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USA Today Examines India's HIV/AIDS Epidemic, Responses From Government, Nongovernmental Organizations

February 24, 2005

USA Today on Thursday examined India's HIV/AIDS epidemic and efforts by both government and nongovernmental organizations to fight the spread of the virus. Married men who pay for sex with women, have unprotected sex with other men or engage in injection drug use put themselves and their wives at risk of contracting HIV and are "driving up India's contribution to the next wave of global AIDS, now emerging mainly in Asia," according to USA Today. Almost half of all new HIV cases in India are among women, USA Today reports. However, the "prospect that a major AIDS epidemic could flood hospital beds, drain budgets, kill hundreds of millions of Indians and derail economic progress ... deeply worries India's power elite," according to USA Today. The administration of Prime Minister Manmohan Singh "has taken a much more aggressive stance" on HIV/AIDS than the previous government, and nongovernmental organizations -- including the Clinton Foundation and the Bill & Melinda Gates Foundation -- are helping the government establish HIV/AIDS treatment and prevention programs throughout the country, according to USA Today (Sternberg [1], USA Today, 2/24).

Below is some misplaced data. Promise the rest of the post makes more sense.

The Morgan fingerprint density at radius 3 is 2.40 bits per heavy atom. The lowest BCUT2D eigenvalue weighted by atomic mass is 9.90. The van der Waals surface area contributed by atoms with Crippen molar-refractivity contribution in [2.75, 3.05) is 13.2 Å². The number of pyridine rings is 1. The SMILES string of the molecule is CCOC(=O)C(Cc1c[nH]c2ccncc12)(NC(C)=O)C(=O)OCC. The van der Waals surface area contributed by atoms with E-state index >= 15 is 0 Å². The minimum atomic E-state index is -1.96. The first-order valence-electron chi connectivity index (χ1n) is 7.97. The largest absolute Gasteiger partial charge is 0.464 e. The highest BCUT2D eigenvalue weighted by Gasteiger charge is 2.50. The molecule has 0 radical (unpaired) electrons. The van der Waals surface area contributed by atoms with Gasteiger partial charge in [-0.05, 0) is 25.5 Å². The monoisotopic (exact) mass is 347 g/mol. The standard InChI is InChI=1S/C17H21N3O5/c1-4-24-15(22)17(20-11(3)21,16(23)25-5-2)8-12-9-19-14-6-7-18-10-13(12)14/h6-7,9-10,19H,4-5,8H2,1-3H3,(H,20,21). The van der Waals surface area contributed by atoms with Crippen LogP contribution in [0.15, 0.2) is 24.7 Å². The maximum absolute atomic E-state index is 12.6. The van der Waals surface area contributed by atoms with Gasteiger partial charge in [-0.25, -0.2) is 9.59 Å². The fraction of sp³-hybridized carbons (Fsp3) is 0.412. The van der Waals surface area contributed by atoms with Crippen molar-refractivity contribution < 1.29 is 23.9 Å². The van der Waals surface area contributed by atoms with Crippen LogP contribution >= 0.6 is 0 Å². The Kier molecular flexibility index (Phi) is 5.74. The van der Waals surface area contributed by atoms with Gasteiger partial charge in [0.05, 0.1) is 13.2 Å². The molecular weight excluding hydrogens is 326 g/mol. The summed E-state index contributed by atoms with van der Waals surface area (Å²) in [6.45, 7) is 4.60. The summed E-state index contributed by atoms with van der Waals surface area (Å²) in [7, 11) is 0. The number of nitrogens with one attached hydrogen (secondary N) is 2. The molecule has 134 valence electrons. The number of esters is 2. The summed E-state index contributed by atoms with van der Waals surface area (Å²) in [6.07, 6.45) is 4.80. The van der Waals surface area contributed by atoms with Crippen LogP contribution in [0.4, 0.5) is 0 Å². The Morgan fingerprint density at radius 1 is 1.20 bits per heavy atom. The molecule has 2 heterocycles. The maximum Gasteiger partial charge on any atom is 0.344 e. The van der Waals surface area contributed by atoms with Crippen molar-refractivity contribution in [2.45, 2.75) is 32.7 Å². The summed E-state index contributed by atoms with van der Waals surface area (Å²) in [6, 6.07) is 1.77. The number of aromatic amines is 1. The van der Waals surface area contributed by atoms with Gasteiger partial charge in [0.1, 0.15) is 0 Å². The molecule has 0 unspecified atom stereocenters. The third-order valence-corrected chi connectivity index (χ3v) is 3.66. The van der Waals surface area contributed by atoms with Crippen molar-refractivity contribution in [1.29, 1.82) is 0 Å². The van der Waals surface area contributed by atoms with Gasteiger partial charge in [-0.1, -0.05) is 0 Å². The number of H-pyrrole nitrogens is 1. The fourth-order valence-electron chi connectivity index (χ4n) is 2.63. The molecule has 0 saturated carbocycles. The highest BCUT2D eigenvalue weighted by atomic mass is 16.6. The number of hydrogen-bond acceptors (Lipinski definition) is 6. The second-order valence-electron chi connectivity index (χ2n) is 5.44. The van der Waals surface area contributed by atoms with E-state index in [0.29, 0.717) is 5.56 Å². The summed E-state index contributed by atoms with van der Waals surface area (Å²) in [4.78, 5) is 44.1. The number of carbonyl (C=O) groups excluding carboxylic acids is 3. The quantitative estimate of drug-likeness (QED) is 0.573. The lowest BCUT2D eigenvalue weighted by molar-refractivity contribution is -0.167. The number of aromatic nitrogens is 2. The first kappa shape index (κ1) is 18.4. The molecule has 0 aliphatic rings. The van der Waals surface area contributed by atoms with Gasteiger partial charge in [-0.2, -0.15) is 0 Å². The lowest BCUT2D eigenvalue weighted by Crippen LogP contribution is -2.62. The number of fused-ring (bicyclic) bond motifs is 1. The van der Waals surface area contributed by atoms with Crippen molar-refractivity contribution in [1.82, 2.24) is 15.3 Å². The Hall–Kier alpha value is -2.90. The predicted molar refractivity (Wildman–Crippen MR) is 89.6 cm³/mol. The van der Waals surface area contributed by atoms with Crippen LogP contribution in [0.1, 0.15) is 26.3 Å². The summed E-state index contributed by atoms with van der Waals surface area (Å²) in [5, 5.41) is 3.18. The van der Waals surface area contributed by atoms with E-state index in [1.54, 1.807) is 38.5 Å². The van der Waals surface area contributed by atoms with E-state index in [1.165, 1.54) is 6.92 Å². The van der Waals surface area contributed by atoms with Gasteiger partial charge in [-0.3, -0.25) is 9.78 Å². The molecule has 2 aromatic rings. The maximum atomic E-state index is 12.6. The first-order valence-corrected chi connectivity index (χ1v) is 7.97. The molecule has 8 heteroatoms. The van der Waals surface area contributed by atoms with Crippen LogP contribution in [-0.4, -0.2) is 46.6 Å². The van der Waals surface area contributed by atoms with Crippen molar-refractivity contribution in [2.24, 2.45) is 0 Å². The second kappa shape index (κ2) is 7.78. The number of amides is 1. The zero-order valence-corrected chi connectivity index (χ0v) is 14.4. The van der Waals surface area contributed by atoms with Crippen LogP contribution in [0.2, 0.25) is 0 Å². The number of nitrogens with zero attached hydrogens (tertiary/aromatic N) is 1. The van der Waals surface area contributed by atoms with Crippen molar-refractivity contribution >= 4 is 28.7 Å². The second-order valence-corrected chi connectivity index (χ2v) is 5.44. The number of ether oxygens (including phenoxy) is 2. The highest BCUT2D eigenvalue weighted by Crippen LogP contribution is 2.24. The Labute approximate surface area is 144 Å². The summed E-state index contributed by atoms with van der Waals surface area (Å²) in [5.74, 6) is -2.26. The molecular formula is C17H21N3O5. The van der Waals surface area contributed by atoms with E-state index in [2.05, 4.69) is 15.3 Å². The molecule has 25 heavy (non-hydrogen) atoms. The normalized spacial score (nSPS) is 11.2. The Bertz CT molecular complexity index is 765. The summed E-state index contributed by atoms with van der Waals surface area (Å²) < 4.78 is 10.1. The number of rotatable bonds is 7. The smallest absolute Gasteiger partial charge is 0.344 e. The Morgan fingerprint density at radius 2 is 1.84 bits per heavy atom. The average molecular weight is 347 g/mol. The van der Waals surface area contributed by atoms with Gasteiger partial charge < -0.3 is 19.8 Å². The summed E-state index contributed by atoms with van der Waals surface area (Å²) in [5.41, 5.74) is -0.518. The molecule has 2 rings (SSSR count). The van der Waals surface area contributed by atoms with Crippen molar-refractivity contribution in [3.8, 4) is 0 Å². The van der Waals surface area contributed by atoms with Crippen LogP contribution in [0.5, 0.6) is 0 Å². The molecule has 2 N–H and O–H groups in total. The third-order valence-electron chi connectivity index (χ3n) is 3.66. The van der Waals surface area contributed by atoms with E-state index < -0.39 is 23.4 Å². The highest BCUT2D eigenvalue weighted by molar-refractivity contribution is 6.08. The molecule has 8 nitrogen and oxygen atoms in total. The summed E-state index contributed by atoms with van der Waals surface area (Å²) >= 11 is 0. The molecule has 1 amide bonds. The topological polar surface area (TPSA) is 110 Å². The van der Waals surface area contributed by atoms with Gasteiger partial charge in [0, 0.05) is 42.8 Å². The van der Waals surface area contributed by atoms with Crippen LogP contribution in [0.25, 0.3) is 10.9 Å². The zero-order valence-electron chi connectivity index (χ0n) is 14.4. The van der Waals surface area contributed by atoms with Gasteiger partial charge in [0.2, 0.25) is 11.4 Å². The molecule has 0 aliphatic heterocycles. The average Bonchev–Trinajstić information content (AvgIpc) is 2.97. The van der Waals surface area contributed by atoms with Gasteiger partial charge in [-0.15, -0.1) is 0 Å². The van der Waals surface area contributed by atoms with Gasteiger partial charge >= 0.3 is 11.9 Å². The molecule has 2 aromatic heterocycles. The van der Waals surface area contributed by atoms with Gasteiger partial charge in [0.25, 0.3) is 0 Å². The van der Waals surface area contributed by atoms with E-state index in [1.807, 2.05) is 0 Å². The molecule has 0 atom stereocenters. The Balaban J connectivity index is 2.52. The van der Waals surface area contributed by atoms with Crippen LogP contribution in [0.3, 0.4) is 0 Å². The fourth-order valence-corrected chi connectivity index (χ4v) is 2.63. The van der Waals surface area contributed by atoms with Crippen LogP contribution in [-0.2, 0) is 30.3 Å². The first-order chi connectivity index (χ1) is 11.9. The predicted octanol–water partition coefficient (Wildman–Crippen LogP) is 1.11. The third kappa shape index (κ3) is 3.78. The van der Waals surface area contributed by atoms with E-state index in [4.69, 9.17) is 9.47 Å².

Indian Doctor Matches HIV Singles
USA Today on Thursday also profiled Dr. Suniti Solomon, who in 1986 diagnosed India's first cases of HIV while working in the southern city of Chennai. Solomon in 1993 founded the not-for-profit YRG Centre for AIDS Research and Education, which provides HIV/AIDS testing services and counseling and education programs. She also has established an inpatient unit, an outpatient clinic and one of the top virology labs in India (Sternberg [2], USA Today, 2/24). The Wall Street Journal on Thursday also profiled Solomon, whose latest efforts involve "fusing modern medicine with ancient matchmaking tradition" to introduce HIV-positive men and women for potential marriage. One of her goals is to prevent HIV-positive men from marrying HIV-negative women in order to help stop the spread of HIV in the country. She also counsels HIV-negative women who are married to HIV-positive men about in vitro fertilization and treatments that can reduce the risk of vertical or partner-to-partner HIV transmission (Chase, Wall Street Journal, 2/24).

A interview with Solomon at the July 2004 XV International AIDS Conference is available online.

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